UK households are risking a personal debt crisis by switching credit cards instead of paying off balances, a leading credit ratings agency has warned.
With consumer spending now higher than before the credit crunch, the emergence of challenger banks and the deals they offer to entice customers away from the Big Four lenders are starting to store up problems that will emerge during the next crisis, Moody’s said.
The organisation’s report comes just a day after the Bank of England told households to start “managing their finances” in expectation of interest rates rising.
Rates have been held at their record low of 0.5pc for the past six years, which has had a knock-on effect of making borrowing cheaper for consumers. Official data on Tuesday also showed inflation fell to zero in June, making many goods cheaper to buy.
However, the rush to take on debt to maintain lifestyles in a low wage growth environment has worried analysts.
“Consumer spending has surpassed pre-crisis levels, at a time when growth in unsecured consumer debt is outstripping wage growth,” Greg O’Reilly, an analyst at Moody’s, said.
“Low interest rates are hiding the risk to consumers, making consumer debt appear more affordable on the surface, but masking potentially negative long-term consequences.”
The agency’s latest report – Rising Consumer Debt Is Increasing Risk in UK Credit Card Pools – found that unsecured lending has jumped 7pc since December 2012.
This has coincided with a period in which challenger banks’ card balance growth rates have overtaken those of high street banks such as Lloyds, Barclays and HSBC.
Challenger banks are increasingly offering more competitive deals to entice customers to sign up to their products.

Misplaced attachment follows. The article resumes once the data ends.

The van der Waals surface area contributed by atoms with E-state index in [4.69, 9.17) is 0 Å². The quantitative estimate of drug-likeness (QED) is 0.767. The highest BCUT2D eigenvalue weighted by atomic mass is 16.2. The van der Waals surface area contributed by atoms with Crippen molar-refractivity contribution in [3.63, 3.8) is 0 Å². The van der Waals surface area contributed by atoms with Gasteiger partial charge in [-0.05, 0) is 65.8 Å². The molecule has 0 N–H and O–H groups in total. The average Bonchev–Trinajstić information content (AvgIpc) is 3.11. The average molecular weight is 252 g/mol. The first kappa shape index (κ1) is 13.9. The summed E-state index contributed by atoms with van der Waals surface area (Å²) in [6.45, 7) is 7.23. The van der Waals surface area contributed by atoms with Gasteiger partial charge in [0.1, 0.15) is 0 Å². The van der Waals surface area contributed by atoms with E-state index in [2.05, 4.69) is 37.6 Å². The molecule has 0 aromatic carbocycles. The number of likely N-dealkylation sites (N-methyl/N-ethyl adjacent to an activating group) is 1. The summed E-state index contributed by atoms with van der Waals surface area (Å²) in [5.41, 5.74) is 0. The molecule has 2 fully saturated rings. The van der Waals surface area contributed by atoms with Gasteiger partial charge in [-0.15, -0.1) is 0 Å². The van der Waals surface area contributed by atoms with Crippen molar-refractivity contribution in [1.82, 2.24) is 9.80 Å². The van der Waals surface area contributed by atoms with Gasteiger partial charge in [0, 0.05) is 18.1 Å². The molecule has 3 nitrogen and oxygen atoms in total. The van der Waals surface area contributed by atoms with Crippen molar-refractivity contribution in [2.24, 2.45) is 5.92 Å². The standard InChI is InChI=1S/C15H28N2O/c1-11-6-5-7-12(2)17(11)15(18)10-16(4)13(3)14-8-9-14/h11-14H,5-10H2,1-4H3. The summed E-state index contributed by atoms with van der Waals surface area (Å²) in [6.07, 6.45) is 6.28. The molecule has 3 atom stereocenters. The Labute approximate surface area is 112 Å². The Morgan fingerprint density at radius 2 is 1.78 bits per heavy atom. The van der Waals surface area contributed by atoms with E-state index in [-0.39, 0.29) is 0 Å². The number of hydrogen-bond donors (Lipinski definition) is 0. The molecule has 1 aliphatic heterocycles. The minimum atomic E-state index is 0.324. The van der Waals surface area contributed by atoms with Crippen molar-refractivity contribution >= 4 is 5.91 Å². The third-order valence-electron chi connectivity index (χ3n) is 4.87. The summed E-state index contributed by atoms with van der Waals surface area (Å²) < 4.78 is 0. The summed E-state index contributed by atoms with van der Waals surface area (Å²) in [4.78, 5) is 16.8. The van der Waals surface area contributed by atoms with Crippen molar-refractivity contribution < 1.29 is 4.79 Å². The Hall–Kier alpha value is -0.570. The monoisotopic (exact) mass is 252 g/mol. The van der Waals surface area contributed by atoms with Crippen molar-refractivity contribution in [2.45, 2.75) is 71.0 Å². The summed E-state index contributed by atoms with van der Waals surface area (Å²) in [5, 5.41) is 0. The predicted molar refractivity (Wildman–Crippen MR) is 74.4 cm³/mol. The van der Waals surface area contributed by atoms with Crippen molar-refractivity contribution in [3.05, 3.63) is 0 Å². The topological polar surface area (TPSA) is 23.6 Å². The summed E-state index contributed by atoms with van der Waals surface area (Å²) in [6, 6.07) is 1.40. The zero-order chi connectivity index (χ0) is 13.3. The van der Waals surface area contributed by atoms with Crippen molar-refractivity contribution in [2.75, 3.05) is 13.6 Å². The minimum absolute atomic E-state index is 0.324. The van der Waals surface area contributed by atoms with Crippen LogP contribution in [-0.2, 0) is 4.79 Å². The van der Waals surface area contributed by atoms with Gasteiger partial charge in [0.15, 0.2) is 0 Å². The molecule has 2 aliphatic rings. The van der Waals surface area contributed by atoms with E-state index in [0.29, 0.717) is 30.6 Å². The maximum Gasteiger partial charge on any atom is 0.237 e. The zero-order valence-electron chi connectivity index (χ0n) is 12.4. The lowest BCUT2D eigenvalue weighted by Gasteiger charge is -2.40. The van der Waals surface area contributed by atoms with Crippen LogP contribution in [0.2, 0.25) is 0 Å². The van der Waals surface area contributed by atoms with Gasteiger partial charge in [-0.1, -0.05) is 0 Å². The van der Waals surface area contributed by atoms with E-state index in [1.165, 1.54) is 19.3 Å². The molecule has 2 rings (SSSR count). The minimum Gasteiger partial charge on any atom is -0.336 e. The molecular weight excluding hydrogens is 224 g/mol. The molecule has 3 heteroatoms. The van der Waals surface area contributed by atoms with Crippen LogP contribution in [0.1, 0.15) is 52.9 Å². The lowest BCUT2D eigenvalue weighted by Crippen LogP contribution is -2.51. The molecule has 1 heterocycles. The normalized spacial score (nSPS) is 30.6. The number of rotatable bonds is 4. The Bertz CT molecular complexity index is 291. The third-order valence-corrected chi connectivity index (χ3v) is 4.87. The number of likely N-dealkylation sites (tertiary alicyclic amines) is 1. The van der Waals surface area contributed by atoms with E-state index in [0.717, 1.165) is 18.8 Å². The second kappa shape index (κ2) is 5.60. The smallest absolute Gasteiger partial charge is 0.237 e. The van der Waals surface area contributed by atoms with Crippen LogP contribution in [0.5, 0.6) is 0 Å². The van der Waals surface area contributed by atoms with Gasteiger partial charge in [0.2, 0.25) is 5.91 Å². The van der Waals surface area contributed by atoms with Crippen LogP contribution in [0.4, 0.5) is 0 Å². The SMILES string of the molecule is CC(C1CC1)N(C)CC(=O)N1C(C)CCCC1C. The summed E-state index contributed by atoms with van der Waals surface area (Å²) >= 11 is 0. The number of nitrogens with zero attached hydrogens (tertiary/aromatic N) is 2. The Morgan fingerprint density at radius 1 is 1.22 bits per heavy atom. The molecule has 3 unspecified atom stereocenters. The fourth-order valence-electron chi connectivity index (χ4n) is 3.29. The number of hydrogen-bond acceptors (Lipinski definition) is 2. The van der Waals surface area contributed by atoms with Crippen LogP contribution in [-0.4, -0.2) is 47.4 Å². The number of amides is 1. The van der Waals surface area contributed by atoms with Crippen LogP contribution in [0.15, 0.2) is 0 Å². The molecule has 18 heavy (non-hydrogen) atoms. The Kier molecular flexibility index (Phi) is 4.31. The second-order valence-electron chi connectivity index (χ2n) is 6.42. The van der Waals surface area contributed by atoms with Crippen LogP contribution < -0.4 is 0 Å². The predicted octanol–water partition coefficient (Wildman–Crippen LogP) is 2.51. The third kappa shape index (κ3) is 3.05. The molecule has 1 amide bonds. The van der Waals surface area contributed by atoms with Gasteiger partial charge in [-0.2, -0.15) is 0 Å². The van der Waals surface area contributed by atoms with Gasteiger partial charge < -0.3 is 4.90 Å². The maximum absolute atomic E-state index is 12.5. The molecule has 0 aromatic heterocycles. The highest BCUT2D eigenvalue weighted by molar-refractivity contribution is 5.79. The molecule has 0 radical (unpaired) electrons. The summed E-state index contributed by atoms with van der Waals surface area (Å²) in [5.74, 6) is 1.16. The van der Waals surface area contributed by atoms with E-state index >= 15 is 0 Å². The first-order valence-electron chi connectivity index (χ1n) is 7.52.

Moody’s found that at the beginning of 2013, the best balance transfer offers provided a two-year interest-free period, whereas the current best offers allow for three years of interest-free credit.
However, instead of using this interest-free period to pay down their debt, households are seeing it as a positive move and spending more on credit cards.
“The risk is that if consumers do not repay the transferred balances before the end of the interest-free period and the debts begin to accrue interest, consumers will struggle to afford the higher levels of debt they have taken out since 2013,” Moody’s said.
“This ‘affordability risk’ now appears a likelier scenario than it did previously.”
Despite this, Moody’s expects the number of card holders missing payments will remain stable this year as unemployment has fallen.
Wage growth dropped sharply during the financial crisis, leading people to turn to credit cards, but new figures from the Office for National Statistics showed total pay, including bonuses, grew by 3.2pc in the three months to May, compared with a year earlier.
However, economic risks remain. Nigel Green, the founder and chief executive of financial adviser deVere Group, which has $10bn under advice, warned of trouble ahead.
“There appears to be increasing speculation among market analysts that a market downturn should be expected,” he said.
“They say this could possibly be triggered by the events of recent weeks, including more than $3 trillion being wiped off China’s stock market over the past month, the Greek debt crisis reaching giddying heights, and the US Federal Reserve being likely to raise interest rates this year.”